In the process of total arch replacement for type A aortic dissection, sometimes distal anastomosis is difficult, and bleeding from it is a tricky problem because of limited surgical exposure. Therefore, surgeons are seeking better technique for distal anastomosis. Koyu Tanaka et al.  modified a new procedure, graft inversion technique, which was applied to distal anastomosis in a total arch replacement for thoracic aortic aneurysm. In this paper, we report this technique which first applied to the treatment of RTAD after TEVAR, and summarized our experiences in surgical treatment for this serious complication.
Patients and methods
Between January 2013 and December 2017, 571 patients with TBAD underwent TEVAR at our center. Patients with connective tissue disorders such as Marfan were excluded from consideration for TEVAR. Twelve (2.1%, 12 of 571) patients suffered RTAD after TEVAR at our center, and eight had been transferred to our center from other hospitals for the same reason. In all patients, the diagnosis was confirmed with computed tomography angiography (CTA). Figure 1 presents the CTA images of a patient who developed RTAD after TEVAR. Sixteen patients were diagnosed within 14 days after TEVAR (80%). The time interval of the other four patients from TEVAR to RTAD ranged from 27 days to 11 years. The group had a mean age of 50.9 ± 9.5 years and included 16 men (80%) and 4 women (20%). Sixteen patients had hypertension (80%), six had Marfan syndrome which were all transferred from other hospitals (30%), one had coronary artery disease (5%), one had renal insufficiency (5%), and one had diabetes (5%). Six additional cases involved aortic valve insufficiency. Most patients (75%) experienced a new onset of chest pain or back pain, while two (10%) complained of headache or syncope. The characteristics of the 20 patients are shown in Table 1. The study was approved by the Institutional Review Board of The First Affiliated Hospital, School of Medicine, Zhejiang University.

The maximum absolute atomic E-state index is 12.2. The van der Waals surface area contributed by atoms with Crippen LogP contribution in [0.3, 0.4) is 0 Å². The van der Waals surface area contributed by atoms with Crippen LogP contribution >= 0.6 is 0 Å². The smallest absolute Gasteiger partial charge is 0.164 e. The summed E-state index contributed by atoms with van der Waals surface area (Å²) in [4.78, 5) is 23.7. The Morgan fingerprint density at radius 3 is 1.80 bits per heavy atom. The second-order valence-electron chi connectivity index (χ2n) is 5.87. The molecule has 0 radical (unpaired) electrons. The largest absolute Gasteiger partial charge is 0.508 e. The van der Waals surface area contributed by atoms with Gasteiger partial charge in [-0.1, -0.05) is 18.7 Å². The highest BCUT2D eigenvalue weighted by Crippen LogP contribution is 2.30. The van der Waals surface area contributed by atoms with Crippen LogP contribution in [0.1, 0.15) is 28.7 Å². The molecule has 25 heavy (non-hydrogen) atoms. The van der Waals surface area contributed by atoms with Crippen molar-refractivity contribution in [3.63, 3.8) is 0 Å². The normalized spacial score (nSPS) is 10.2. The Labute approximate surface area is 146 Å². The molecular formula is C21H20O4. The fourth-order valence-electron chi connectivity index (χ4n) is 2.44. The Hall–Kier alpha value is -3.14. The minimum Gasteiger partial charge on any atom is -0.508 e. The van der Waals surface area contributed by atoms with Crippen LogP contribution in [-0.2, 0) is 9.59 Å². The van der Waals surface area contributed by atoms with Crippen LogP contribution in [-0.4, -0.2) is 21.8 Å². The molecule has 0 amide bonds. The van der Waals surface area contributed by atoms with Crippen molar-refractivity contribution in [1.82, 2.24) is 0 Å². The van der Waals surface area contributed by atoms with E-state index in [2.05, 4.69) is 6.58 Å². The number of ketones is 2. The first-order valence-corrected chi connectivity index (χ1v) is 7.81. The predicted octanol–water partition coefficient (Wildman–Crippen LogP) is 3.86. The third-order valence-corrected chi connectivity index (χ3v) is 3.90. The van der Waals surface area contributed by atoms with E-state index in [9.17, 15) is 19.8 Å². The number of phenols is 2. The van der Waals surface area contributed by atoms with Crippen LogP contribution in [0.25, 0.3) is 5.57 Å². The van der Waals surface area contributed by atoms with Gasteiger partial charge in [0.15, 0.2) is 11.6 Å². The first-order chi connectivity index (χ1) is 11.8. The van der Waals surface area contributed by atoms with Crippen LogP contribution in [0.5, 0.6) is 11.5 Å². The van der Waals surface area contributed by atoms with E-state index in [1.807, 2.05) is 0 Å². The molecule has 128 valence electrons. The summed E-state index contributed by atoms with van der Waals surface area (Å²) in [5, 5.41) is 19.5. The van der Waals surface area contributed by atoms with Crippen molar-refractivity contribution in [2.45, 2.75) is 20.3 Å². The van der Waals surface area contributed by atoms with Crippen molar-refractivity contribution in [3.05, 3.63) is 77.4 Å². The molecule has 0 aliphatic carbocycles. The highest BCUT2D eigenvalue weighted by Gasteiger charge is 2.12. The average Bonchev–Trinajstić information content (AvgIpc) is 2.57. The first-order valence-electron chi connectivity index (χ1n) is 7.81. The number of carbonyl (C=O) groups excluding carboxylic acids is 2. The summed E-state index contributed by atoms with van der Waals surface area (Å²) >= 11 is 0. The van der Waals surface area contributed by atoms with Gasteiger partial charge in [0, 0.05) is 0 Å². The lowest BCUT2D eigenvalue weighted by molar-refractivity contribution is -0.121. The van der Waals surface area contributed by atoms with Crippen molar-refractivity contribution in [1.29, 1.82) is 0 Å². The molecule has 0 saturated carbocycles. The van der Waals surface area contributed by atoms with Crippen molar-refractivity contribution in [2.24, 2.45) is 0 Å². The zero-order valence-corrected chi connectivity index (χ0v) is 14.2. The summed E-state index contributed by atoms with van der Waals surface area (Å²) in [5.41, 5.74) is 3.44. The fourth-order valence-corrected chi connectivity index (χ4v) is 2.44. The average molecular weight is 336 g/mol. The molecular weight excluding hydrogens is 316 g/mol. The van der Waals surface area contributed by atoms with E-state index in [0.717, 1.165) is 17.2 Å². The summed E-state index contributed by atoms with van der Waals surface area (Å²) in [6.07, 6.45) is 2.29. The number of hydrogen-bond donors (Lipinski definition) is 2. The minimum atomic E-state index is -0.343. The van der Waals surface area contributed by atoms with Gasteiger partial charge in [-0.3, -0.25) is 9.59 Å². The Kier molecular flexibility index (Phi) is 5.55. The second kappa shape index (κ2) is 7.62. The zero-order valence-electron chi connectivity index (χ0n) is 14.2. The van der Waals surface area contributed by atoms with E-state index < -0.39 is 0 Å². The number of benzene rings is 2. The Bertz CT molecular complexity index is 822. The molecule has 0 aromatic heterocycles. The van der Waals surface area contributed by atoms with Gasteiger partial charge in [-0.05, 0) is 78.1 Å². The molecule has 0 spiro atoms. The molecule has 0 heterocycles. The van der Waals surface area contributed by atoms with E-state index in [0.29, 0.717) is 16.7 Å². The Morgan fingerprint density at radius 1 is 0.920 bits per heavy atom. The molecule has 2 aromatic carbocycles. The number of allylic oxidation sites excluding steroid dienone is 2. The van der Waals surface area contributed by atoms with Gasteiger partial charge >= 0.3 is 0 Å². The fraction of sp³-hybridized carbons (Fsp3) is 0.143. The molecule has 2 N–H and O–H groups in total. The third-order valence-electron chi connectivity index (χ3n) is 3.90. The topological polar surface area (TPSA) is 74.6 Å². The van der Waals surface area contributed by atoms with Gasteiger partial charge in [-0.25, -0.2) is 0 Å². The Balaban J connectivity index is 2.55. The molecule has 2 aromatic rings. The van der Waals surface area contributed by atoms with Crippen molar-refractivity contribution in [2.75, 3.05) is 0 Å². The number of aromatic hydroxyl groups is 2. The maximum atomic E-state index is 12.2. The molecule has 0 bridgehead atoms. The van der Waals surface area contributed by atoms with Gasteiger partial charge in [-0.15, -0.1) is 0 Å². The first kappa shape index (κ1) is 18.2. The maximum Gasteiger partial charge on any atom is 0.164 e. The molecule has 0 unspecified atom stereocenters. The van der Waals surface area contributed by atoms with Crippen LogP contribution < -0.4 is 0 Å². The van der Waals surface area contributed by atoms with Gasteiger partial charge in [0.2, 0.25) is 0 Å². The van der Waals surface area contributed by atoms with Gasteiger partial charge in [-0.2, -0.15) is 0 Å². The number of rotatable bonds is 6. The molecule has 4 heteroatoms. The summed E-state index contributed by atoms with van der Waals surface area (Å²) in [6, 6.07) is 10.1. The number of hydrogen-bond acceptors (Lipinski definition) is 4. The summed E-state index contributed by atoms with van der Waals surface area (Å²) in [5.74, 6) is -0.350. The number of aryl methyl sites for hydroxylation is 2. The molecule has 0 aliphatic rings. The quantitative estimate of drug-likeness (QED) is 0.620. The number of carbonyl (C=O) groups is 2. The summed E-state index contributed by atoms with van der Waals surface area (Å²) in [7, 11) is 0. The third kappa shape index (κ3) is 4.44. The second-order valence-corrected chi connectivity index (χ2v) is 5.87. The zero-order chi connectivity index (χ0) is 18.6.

Detailed stent graft information was unclear for the eight patients transferred from other hospitals. The following stent grafts were used in the 12 patients who underwent TEVAR at our center: Valiant (Medtronic Cardiovascular, Santa Rosa, CA) in six patients, TAG (W. L. Gore and Associates, Flagstaff, AZ) in one, Zenith TX2 (Cook Inc., Bloomington, IN) in three, and Ankura (Lifetech, Shenzhen, China) in two. Thoracic stent graft oversizing ranged from 7.4 to 13.33% (mean, 10.79% ± 1.70%). Table 2 presents the details of the initial stent graft devices and oversizing.
Twenty patients, divided into two groups, underwent an ascending aorta and total aortic arch replacement procedure. 9 patients underwent surgery using stepwise technique; the graft inversion technique was performed on the remaining 11 patients. The variables, which included cardiopulmonary bypass time, the circulatory arrest time, the aortic cross clamp time, were analyzed. Meanwhile we also analyzed the postoperative mortality and complications to evaluate the early and mid-term results of surgical treatment for RTAD after TEVAR.